What an excellent book. Imagine somebody — in this case Thane Gustafson — taking all those snippets of gas history you used to read about and turning them into a coherent, well-written narrative. The Dutch disease, Norwegian gas, the origins of Gazprom and Western Siberian reserves, the French decision to go nuclear, and much more. It’s all here. Every topic should have a book like this about it. Excerpt:
Kortunov’s importance as the founder of the Soviet gas industry and the originator of the gas bridge with Europe cannot be overstated. Without his vision and drive, organizational talent, and political skill, the development of West Siberian oil and gas might have been delayed by as much as a generation. Gas exports to Europe would have remained modest, for lack of sufficient ready reserves and a pipeline system through which to ship them. Above all, the rapid displacement of coal and oil by gas in the Soviet primary fuel balance — one of the last successes of the Soviet planned economy — would have taken much longer. By the beginning of the 1990s, when the Soviet Union fell apart and the Soviet oil industry with it, it was the gas industry, by then Russia’s most important source of primary fuel, that kept the Soviet cities heated and lighted, while oil was exported for desperately needed dollars. That was Kortunov’s legacy to the country he so ardently believed in.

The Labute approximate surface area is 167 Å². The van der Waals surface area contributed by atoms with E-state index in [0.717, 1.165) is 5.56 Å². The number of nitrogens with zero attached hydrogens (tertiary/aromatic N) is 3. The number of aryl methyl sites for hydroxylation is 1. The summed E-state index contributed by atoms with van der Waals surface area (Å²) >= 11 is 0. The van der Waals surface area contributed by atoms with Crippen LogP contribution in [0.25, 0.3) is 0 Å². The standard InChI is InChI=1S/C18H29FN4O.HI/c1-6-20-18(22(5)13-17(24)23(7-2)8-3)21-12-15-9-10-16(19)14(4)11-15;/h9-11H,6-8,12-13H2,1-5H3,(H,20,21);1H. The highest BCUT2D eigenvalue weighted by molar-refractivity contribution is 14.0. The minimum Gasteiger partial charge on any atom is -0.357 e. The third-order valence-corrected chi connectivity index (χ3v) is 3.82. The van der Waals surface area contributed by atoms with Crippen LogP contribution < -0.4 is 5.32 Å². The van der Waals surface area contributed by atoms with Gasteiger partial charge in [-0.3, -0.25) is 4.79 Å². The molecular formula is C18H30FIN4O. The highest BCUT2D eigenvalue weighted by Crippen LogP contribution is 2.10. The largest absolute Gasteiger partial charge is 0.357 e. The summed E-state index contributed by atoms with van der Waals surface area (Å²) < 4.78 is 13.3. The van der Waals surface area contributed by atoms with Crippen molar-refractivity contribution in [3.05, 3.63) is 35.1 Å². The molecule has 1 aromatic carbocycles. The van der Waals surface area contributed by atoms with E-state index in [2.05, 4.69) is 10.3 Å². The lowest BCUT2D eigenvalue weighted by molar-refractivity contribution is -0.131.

Due out in January, you can pre-order your copy here.